Certified Nursing Assistants help care for ill, injured, disabled or infirm individuals confined to hospitals, nursing or residential care facilities, and mental health settings. Nursing Assistants work under the supervision of nursing and medical staff.
Typical duties include personal patient care such as bathing, feeding, and dressing, as well as support functions which include transporting patients, making beds, and answering patient calls. Clinical duties include taking vital signs, massages, helping patient to become ambulatory, and observation for signs of medical change. Nursing assistants employed in nursing homes are also called Geriatric Aides. They are often the principal caregivers, having far more contact with residents than other members of the staff. Since residents may stay in a nursing home for months or even years, aides are expected to develop ongoing relationships with them and respond to them in a positive, caring way.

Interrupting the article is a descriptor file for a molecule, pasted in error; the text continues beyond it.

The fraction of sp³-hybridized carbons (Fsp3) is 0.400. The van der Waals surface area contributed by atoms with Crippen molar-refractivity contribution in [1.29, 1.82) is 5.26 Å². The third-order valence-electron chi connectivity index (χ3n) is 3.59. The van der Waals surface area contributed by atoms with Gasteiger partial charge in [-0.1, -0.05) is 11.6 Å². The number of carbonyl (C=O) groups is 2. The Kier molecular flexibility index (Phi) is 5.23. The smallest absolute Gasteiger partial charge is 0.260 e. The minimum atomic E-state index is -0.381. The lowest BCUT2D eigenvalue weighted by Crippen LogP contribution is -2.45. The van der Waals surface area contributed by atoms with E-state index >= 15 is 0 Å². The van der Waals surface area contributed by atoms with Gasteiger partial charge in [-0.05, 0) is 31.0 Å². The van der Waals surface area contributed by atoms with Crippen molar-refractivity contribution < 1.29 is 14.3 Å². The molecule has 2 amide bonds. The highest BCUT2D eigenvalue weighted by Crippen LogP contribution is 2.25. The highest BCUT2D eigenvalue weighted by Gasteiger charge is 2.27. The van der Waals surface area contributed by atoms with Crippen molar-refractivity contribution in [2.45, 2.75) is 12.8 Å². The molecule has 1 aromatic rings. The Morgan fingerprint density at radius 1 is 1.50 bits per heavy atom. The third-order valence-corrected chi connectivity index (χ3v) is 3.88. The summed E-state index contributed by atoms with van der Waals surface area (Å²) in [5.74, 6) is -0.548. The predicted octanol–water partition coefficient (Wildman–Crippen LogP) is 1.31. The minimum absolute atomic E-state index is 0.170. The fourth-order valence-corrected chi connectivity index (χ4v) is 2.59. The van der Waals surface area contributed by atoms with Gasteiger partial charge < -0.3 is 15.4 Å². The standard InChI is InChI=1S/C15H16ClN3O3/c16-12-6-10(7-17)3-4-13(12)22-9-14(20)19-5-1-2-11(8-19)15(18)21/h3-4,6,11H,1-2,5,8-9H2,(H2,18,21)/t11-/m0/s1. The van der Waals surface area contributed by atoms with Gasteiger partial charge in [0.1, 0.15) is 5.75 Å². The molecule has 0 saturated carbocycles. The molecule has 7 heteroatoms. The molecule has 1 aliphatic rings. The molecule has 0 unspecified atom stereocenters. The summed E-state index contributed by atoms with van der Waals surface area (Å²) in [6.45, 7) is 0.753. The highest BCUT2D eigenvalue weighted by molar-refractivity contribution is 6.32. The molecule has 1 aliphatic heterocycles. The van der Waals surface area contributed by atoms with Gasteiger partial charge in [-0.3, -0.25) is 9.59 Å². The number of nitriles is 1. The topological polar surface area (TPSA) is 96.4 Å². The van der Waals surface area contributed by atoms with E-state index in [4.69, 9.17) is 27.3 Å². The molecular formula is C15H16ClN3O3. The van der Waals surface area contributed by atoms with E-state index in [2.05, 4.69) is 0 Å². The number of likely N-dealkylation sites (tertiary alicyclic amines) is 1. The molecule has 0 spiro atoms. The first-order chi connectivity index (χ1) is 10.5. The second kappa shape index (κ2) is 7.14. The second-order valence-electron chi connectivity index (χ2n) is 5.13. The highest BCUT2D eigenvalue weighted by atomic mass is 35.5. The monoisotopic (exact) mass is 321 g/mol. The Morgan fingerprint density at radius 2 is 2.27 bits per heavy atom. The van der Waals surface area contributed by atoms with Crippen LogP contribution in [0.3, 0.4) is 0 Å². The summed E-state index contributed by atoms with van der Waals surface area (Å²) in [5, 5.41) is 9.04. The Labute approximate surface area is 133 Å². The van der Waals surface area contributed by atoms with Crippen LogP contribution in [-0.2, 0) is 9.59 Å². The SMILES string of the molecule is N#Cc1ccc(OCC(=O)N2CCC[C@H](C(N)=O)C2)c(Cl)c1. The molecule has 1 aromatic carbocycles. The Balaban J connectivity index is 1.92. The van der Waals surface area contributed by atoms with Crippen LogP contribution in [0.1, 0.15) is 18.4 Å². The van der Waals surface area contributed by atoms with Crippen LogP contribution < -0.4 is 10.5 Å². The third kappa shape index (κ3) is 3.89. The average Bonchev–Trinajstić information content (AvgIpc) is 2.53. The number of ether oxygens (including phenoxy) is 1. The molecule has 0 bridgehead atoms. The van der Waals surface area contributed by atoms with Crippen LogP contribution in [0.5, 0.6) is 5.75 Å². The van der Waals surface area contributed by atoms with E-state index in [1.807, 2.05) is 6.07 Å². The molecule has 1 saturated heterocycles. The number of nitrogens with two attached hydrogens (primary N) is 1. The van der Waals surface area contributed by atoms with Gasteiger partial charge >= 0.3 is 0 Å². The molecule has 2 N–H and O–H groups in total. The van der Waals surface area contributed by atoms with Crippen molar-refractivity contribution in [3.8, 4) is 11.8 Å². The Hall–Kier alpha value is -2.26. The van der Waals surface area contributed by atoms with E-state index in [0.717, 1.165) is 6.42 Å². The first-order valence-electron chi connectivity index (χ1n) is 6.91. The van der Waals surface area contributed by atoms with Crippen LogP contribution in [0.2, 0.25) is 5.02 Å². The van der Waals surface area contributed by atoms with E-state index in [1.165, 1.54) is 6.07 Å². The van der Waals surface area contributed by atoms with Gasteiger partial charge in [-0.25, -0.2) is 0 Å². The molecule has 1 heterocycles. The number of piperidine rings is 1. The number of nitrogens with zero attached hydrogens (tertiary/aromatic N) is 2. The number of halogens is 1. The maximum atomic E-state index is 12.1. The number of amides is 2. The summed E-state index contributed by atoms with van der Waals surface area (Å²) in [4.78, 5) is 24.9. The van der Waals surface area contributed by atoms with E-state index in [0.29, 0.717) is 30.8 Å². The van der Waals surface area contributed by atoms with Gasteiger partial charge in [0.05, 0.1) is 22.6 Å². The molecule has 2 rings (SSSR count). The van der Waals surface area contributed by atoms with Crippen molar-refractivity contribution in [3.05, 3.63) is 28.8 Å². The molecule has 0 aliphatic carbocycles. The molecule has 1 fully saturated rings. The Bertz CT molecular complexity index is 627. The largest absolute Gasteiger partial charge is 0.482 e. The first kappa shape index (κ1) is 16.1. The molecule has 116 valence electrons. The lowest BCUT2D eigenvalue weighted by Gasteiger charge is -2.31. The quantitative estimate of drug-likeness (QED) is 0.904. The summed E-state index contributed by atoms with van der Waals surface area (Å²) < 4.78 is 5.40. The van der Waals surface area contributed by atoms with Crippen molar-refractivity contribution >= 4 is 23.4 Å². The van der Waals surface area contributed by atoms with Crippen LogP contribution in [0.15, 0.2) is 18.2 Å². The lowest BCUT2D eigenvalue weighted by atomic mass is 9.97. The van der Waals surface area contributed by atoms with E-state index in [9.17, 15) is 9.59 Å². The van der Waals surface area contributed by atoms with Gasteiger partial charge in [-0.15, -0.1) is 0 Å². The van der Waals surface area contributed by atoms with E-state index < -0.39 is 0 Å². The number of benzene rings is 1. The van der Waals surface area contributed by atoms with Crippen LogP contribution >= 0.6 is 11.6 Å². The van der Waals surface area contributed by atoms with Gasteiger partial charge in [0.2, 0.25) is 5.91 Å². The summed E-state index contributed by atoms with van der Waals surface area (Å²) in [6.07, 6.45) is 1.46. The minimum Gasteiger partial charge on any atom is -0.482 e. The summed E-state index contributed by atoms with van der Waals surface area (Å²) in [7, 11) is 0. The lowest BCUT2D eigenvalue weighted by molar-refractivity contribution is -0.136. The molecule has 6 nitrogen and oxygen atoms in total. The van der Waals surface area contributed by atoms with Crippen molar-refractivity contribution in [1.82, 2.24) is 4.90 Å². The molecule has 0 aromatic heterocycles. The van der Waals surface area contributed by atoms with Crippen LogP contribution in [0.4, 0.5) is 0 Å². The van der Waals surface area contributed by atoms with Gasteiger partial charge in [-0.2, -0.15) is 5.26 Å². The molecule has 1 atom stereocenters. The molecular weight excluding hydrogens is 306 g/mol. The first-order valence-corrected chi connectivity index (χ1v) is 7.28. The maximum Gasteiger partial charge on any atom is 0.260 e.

Job prospects for nursing aides are always good. Employment of nursing aides is expected to grow much faster than the average for all occupations in response to an emphasis on rehabilitation and the long-term care needs of a rapidly growing population of those 75 years old and older. Employment will increase as a result of the expansion of nursing homes and other long-term care facilities for people with chronic illnesses and disabling conditions, many of whom are elderly. Also, increasing employment of nursing aides combined with advancements in modern medical technology which while saving more lives, increases the need for the extended care provided by aides. As a result, nursing and personal care facilities are expected to grow very rapidly and to provide most of the new jobs for nursing aides. Employment also is expected to grow very rapidly in residential care facilities. Replacement needs will constitute the major source of openings for aides. Turnover is high, a reflection of modest entry requirements, low pay, and lack of advancement opportunities.